Forensic Economics: Assessing Personal Damages in Civil Litigation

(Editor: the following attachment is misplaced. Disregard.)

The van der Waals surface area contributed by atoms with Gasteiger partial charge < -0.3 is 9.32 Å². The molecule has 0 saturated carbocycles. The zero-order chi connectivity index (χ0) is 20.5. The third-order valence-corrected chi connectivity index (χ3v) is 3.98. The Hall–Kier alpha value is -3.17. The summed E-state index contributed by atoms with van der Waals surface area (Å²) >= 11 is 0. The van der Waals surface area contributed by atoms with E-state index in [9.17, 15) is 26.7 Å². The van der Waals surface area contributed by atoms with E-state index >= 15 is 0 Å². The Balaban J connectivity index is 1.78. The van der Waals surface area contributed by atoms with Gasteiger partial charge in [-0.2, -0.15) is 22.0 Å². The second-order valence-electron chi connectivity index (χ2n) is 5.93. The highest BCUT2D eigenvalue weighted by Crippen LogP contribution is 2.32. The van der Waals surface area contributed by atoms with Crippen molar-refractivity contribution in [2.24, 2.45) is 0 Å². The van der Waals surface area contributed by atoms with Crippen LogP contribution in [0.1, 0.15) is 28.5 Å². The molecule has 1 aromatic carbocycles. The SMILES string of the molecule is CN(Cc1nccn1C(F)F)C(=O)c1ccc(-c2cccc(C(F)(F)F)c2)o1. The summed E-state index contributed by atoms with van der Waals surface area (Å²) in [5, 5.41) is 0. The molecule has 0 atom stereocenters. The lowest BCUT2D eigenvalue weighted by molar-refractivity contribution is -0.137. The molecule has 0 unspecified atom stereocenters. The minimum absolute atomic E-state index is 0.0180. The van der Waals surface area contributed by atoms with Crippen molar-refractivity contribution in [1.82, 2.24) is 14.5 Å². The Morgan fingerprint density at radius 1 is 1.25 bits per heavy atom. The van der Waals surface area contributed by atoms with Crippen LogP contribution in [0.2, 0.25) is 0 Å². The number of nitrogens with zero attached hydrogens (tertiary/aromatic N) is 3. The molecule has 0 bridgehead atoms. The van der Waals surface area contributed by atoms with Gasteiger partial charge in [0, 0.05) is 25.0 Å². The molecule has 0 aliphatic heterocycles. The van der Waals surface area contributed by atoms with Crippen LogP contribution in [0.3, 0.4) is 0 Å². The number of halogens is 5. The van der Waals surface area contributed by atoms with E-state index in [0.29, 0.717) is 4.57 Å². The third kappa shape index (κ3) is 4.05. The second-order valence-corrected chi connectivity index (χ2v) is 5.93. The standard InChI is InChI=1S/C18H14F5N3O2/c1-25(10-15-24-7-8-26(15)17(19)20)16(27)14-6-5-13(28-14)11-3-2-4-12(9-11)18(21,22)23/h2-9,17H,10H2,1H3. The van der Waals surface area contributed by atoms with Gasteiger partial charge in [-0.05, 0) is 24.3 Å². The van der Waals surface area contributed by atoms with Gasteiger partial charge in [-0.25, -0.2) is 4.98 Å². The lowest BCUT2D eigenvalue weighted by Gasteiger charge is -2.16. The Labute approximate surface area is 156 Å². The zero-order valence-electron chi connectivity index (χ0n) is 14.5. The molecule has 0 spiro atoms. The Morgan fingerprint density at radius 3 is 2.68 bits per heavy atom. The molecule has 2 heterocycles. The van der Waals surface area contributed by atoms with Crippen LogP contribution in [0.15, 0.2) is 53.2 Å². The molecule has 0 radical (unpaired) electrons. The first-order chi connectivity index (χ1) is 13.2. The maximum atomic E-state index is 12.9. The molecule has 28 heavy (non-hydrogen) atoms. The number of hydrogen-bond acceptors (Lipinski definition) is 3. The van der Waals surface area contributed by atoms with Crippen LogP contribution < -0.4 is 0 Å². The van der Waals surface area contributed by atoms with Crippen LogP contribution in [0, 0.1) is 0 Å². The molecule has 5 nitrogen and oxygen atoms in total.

Economic DamagesRole of the EconomistOther ConsiderationsLoss of ServicesCommunication Skills and Professional StandardsTiming of Expert EngagementThe Expert’s AssignmentConcluding ThoughtsNotesReferencesThe Meaning of Earning CapacityIntroductionDefinitionsSupply and DemandThe Supply SideThe Role of PreferencesThe Demand SidePrinciples of Measuring Impairment to Earning CapacityPrinciple 1: SymmetryPrinciple 2: Non-binding ChoicePrinciple 3: History and MaximizationPrinciple 4: Existence of Supply and DemandSummaryNotesReferencesEvolution of Worklife Expectancy MeasurementIntroductionHistorical Development of Worklife ExpectancyCurrent (Markov) Model and Conventional ModelsSpecificationSample PathsComputation of WLE by Forward Recursion and DecompositionDemographic Exposition of WLEBackward Recursion and Probability Mass FunctionsBootstrap and Standard ErrorsSpecific Populations: Multiple Decrements and/or Unique Transition ProbabilitiesVariantsLower Order (LPE)Higher OrderOther Variants: Logit Instead of Relative Frequency EstimatesOther Variants: More or Different StatesFront-Loading and Uniform LoadingTemporal Comparison of WLE EstimatesDisabilityFuture ResearchNotesReferencesPersonal Consumption and Wrongful Death DamagesIntroductionNormative Decision-Making About Wrongful Death DamagesIncome-Related DamagesWealth EffectsIncome EffectsDefining Personal Consumption ExpendituresAllocating Personal ConsumptionOther Personal Consumption Measurement IssuesContingent Wrongful Death DamagesEstimates From the Consumer Expenditure SurveyConsumption-Based Estimates of Wrongful Death DamagesConclusionNotesReferencesEstimating Educational Attainment and Earning Capacity of a Minor ChildIntroductionEducational Attainment Model HistoryThe Educational Attainment ModelUsing the Educational Attainment ModelAge-Earnings Base Year ProfilesWorklife ExpectancyEarnings EstimatesEducation ProbabilitySelf-Consumption in Personal Injury with a Life Care PlanConclusionNotesReferencesIncorporating Fringe Benefits in Loss CalculationsIntroductionWhy Do Firms Offer Voluntary Fringe Benefits to Employees?Types and Cost of Employer-Provided Fringe BenefitsInformation Needed to Value Employer-Provided Fringe BenefitsValuing Fringe BenefitsValuing Fringe Benefits When There Is Limited InformationValuing Fringe Benefits When an Employed Person Is InjuredValuing Fringe Benefits When an Employed Person Is KilledConclusionNotesReferencesFederal and State Income Tax Aspects in Forensic EconomicsIntroductionPersonal Injury and Wrongful DeathLegal and Jurisdictional ConcernsTax Implications in the Practice of Forensic EconomicsEmployment Discrimination and Wrongful TerminationLegal BackgroundTax Implications in the Practice of Forensic EconomicsAward Gross Up and Jurisdictional Legal ConcernsConclusionReferencesIssues in Applying Discount RatesIntroductionInterest (R)Growth Factor (g)Net Discount RateBasis for Selecting RatesReferencesPotential Effects of the Affordable Care Act on Loss CalculationsIntroduction and Background on the Affordable Care ActHealth Insurance for Those with Preexisting Conditions Before and After the ACAThe ACA and Medical InflationImplications of the ACA when Estimating the Cost of a Life Care PlanApplying the ACA to a Life Care Plan: An ExampleIssues Still to Be ResolvedCourt Treatment of the Affordable Care ActConclusionNoteReferencesChallenges in Valuing Loss of ServicesIntroductionTypes of ServicesThe Quantity of Services ProvidedThe Monetary Value of ServicesConcluding ObservationsNotesReferencesIssues in Employment Litigation AnalysisIntroductionTime PeriodsPast Loss PeriodFuture Loss PeriodAssumed DurationsDuration of Employment with DefendantDuration of UnemploymentCompensationProjected Compensation with Defendant EmployerQualifying Mitigation IncomeDiscounting Future Losses to Present ValueAdverse Tax ConsequencesWorker Characteristics: AgeConclusionNotesReferencesDifferences Among State Court Jurisdictions in Damages CalculationsIntroductionThe Court System and Basic Legal StructureWrongful Death and Survival ActionsPersonal InjuryMiscellaneous IssuesConclusionReferencesForensic Economists and Their Changing Viewpoints Over TimeIntroductionBasic Variables in Projecting Economic LossInterest Rate and Portfolio IssuesSelf-ConsumptionHousehold ServicesWorklifeThe Cost of Life Care PlansOther Damages CategoriesOther Practice and Industry IssuesConclusionNotesReferencesHedonic Valuation IssuesWhat Is the Value of a Statistical Life?Theoretical Exposition of VSL: Three Simple ModelsMeasurement of VSLEconometric SpecificationVSL ResultsValue of a Statistical InjuryVSL and Law and Economics Considerations: Compensation and EfficiencyMisleading NameVSL Applicability in Forensic EconomicsConclusionNotesReferencesEthical Dimensions of Forensic EconomicsPressures to Act UnethicallyUnethical Behavior and Its MotivationsLawyers’ Relations with Expert WitnessesEthics-Enhancing Mechanisms in Tort LitigationConclusionNotesReferencesUnderstanding Law as a Part of Forensic Economic PracticeIntroductionWhy Law Restricts Economic ExpertiseQuestions to Ask When Working in a New StateA. General QuestionsB. A Sample of Questions for Particular Types of CasesConfronting Legal Citations in the Reports of Opposing Economic ExpertsLegal Decisions in Reports Involving Hedonic DamagesThe Importance of Reading and Re-Reading the Pfeifer DecisionFootnote 22 of the Pfeifer DecisionReferencesEffective Communications as a Forensic EconomistIntroductionCommunicating with Attorney/ ClientsCommunicating by Means of a Written ReportCommunications During a Discovery DepositionTrial Testimony CommunicationsConclusionReferenceReflections on the 9/11 Victim Compensation FundBackgroundThe Role of the National Association of Forensic Economics (NAFE)Economic Calculations Under VCF RulesThe Viability of a VCF System for Other Mass TortsA Note on the 2013 Boston Marathon BombingsReactivation of the VCFConcluding ObservationsNotesReferencesDifferences Among Nations in Measuring Economic DamagesIntroductionSources of Data for International Damages ClaimsIssues of Efficiency, Predictability and EquityJury Trials, Contingency Fees and Collateral SourcesScheduled Damages and Multipliers in Lieu of an Expert WitnessConclusionReferences